Initial speculations about a massive water tank submerged at the bottom of the sea left many scratching their heads. However, the truth behind this watery mystery is far more intriguing — a tale steeped in history and artistry.
Residents in the San Leone region of Sicily, Italy, had long been aware of a large object resting approximately 30 feet deep off the coast in the Sea of Agrigento. Maps labeled it as a "vasca," Italian for "tank."
Yet, a team of intrepid scuba divers resolved to dive deeper into this enigma. Through a series of dives in October 2022, they meticulously pieced together a three-dimensional representation of the object.
The cultural organization BCsicilia recently unveiled the truth: it was a fragment of the temple of Zeus, hailing from the ancient city of Agrigento. Lifted from the depths that very day, the artifact astounded onlookers.
According to a Facebook post by BCsicilia, the section is crafted from marble and depicts a majestic prancing horse. Standing at approximately five feet tall and six feet wide, its architectural style bears resemblance to other Greek temples.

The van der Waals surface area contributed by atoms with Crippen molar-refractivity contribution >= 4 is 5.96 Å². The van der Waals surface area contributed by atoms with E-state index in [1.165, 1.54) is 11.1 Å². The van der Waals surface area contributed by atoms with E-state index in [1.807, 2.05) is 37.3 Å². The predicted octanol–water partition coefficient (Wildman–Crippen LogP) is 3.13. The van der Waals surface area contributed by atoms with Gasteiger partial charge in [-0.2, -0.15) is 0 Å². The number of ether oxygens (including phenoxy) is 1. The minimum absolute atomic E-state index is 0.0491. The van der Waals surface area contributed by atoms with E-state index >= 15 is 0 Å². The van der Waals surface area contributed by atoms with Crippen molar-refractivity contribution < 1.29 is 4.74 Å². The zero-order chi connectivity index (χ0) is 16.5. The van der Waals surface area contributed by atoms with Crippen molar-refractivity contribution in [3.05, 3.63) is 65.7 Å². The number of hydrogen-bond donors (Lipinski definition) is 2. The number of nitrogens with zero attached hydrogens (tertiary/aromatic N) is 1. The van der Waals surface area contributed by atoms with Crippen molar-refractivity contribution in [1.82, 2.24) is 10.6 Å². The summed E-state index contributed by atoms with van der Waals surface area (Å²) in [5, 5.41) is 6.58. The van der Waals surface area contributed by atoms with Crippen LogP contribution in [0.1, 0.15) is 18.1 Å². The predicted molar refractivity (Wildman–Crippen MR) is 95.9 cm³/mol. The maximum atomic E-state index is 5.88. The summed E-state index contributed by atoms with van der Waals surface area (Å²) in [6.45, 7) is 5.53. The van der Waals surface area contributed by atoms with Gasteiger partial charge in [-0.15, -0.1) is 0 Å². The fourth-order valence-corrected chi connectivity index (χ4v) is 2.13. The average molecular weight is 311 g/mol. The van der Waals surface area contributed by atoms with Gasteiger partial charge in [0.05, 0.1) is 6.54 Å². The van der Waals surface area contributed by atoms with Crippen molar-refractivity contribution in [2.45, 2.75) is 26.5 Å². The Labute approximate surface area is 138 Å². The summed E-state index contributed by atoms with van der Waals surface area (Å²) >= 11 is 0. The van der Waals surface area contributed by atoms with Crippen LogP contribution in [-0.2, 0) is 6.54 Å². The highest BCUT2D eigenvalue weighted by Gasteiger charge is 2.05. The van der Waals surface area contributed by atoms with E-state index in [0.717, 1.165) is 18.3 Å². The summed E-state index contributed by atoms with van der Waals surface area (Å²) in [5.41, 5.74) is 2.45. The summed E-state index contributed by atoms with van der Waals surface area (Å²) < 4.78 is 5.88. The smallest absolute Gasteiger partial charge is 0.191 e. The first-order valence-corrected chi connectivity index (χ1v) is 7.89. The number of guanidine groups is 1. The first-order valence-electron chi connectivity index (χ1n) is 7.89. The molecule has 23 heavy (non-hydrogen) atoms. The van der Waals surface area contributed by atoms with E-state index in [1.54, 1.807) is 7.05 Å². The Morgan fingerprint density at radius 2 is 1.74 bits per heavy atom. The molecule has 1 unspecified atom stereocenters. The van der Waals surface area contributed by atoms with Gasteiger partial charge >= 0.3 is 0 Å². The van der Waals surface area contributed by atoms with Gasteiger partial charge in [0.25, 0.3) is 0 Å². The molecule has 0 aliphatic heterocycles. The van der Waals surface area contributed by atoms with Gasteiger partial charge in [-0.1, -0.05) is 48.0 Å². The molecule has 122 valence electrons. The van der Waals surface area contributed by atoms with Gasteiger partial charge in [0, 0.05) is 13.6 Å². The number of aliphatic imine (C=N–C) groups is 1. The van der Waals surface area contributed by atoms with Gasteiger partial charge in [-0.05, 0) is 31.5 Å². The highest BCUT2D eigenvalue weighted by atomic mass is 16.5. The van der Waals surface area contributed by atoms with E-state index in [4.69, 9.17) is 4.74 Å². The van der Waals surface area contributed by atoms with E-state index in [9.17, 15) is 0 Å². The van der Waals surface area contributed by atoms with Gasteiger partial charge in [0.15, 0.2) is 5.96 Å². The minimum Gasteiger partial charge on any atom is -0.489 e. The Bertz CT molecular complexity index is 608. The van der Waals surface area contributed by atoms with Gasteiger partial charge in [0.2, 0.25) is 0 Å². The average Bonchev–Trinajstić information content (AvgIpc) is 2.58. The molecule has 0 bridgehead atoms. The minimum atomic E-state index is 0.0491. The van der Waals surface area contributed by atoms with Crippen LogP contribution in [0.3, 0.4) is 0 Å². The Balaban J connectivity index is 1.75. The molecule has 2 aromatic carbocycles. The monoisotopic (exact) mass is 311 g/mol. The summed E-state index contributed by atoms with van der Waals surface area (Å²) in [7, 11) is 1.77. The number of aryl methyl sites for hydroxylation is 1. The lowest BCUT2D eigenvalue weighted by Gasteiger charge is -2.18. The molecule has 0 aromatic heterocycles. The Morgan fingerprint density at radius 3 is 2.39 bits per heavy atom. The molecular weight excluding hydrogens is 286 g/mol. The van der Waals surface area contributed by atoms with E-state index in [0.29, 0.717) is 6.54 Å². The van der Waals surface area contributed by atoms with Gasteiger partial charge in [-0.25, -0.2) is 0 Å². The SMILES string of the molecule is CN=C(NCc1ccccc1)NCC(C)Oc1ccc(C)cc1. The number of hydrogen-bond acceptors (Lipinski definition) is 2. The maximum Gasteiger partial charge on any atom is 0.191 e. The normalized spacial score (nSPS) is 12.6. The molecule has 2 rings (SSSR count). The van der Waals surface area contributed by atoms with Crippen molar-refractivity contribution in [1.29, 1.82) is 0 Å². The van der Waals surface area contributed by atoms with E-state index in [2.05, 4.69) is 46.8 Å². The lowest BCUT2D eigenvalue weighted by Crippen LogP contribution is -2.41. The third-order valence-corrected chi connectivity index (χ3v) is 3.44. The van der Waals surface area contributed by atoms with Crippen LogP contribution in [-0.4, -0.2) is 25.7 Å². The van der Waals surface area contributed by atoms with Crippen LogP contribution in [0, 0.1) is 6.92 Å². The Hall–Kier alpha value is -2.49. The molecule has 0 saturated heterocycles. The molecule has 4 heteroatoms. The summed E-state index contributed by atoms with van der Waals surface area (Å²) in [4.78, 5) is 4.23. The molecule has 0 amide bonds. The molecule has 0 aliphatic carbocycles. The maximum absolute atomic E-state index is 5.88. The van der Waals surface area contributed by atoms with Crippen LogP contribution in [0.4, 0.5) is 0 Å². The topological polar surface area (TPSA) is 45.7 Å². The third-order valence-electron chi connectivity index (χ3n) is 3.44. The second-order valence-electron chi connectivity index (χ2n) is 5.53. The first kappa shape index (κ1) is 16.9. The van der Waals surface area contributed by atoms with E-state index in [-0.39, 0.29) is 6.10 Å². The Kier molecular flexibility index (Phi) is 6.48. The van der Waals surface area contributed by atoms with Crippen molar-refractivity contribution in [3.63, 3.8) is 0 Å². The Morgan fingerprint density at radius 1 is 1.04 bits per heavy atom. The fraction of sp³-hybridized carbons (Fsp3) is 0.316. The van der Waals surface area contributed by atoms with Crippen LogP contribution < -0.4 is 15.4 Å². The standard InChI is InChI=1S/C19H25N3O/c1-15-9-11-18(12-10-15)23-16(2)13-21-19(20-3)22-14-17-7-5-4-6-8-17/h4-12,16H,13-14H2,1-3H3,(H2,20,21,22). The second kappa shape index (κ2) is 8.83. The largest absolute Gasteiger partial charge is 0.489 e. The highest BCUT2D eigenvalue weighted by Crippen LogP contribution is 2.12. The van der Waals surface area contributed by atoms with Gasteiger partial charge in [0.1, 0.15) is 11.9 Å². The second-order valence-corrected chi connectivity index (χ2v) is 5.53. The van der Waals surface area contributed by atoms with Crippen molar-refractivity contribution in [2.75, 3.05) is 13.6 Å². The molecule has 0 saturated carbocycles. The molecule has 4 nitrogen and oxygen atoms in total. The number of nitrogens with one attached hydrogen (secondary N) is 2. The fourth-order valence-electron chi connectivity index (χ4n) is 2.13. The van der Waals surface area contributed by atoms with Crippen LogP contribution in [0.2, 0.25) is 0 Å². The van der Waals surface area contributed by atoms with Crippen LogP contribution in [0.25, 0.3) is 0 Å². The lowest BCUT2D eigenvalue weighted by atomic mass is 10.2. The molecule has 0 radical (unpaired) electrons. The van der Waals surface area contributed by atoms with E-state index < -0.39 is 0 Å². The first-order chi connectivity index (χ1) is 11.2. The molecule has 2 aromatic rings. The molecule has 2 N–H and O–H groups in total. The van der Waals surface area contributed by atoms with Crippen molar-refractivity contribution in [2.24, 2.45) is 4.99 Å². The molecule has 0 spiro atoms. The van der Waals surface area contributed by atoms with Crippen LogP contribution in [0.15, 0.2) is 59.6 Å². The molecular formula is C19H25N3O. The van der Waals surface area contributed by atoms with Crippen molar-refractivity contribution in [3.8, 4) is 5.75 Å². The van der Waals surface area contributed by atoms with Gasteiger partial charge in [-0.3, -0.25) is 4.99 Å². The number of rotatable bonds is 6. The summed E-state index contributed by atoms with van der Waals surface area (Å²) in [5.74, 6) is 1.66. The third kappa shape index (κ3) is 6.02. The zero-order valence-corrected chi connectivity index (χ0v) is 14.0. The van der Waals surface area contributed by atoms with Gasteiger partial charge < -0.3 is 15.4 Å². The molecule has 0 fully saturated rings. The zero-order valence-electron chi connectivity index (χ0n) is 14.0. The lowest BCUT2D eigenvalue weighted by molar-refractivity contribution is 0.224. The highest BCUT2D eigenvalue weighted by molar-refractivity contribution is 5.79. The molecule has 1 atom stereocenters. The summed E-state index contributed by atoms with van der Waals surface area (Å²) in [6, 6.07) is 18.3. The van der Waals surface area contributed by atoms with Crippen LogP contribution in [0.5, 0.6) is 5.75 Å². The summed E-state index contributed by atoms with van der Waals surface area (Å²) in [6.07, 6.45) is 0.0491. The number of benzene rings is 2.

The post suggested that it likely served as a marble front decoration, with the marble itself identified as "almost certainly… Proconnesian," indicating an age of at least 2,500 years.
Sources such as the GoHistoric website say that it may have originated from a quarry in present-day Turkey before being transported to Greece, possibly for the purpose of holding coffins.
The intriguing question remains: how did this ancient artifact find its way beneath the waves? Alas, this puzzle may forever elude us.
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In the meantime, the pressing concern revolves around the preservation of this invaluable marble treasure. Reports from the Miami Herald indicate steps are already being taken to ensure its conservation.
Agrigento, situated in southwest Sicily, boasts a rich history dating back to the 500s B.C., as UNESCO's World Heritage Convention stated.
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Formerly known as Akragas, the city was a prominent Mediterranean hub adorned with temples in the Doric architectural style. According to a video produced by Japan's NHK network, a "valley of temples" graces the outskirts of the modern city, perched atop a hill.
Despite the passage of time, many temples still stand, albeit buried beneath orchards and fields. Those that endure boast columns soaring as high as 90 feet.
Today, modern Agrigento is home to nearly 60,000 residents, as per the Encyclopedia Britannica, a testament to the enduring legacy of this storied city.
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